The Journey Into Motherhood

Artist: Hanuka Lohrengel

By Hanuka Lohrengel

Becoming a mother can be a long, rough journey. But at one point you will get there.

Some women become mothers when they get pregnant. Others become mothers when seeing the tiny face of their child for the first time.

And then there are those for whom it is a long walk of self doubt and overwhelming adjustments.

Of being so overloaded with the task of catching up with your own development amidst the expectations that crash onto you. And all of a sudden you feel as if you were completely losing yourself on the way.

I was of the latter ones, and the journey to the point I am standing now has been a rough one.

I just wasn’t ready. Neither for the hard physical work of carrying a baby day and night, months and months in a row, nor for the heavy emotional burden of questioning every single reaction of yours. Nothing that I did felt natural to me. Nothing felt right.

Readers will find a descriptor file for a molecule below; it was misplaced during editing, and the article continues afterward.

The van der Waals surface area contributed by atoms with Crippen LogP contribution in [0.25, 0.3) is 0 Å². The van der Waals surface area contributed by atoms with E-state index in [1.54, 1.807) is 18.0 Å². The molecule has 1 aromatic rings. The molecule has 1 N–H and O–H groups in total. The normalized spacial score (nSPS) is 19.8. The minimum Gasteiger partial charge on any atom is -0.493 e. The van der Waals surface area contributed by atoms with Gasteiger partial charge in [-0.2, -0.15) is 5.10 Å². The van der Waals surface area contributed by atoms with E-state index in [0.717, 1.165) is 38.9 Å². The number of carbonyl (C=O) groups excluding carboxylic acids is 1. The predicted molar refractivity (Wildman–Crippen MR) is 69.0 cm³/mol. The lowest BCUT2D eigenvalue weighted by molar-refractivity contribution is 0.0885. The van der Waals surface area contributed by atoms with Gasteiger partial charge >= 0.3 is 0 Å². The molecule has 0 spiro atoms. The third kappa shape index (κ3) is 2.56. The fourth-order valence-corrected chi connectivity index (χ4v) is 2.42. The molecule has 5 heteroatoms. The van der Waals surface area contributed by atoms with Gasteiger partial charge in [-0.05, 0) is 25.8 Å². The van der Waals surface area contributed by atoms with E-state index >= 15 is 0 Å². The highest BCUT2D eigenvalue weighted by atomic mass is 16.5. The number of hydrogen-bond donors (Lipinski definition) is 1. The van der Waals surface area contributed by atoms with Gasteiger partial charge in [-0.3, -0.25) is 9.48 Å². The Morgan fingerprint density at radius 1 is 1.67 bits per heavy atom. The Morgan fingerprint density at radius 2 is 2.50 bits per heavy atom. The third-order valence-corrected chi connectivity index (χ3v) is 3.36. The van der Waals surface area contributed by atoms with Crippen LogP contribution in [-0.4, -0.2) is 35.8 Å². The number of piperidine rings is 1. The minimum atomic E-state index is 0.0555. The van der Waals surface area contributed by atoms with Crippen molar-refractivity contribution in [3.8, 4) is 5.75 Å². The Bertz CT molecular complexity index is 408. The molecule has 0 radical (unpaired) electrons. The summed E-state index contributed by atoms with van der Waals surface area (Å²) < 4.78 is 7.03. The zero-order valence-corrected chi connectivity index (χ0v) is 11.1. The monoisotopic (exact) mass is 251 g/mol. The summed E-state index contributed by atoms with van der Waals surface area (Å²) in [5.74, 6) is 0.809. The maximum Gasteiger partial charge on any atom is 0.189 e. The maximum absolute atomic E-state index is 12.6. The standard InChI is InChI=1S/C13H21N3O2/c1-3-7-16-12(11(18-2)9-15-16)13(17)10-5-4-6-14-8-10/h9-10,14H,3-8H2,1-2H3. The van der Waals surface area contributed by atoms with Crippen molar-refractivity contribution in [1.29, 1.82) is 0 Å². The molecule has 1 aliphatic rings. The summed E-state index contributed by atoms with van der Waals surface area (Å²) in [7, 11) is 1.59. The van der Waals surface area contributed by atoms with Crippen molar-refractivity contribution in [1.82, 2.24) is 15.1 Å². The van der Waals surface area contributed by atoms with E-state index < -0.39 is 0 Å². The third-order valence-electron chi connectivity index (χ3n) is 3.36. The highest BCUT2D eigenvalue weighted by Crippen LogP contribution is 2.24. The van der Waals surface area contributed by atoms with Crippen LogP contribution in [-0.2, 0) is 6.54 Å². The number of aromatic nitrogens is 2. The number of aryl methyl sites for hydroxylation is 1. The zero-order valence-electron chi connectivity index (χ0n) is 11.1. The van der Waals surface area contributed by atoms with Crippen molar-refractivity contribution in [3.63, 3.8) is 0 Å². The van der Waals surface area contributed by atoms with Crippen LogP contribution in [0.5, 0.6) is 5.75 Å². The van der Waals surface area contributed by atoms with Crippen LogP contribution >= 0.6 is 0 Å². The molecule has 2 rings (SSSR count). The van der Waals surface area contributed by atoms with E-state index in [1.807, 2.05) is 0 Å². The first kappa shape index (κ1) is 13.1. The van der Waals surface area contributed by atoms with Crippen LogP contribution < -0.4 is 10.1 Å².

And what I was least prepared for was the immense pressure dashing onto me from all sides once I gave birth.

There are those friends hoping you’d stay the way you were and would not “vanish” like some young parents do. There are partners expecting you to continue being the person they fell in love with. There are your own parents presuming you’ll follow their advice. And the most nagging of all are your own expectations, fuelled by peaceful and tidy family shots for magazines and romantic homestead scenes on Instagram.

Besides all of that, I had a job I loved, and was not willing to sacrifice it. Both financially and mentally I had to continue working, just to hold on to the bits that used to feel like me. But doing so while taking care of my son was leaving me drained to the bones.

Quite a lot to take at once, don’t you think?

Women who feel this way often lack safe places to share their emotions. After all, the culture that we live in tries to nurture positivity, growth and success, instead of authenticity and sustainability. But without the opportunity to heal through sharing, it can be very hard finding oneself in the mother role.

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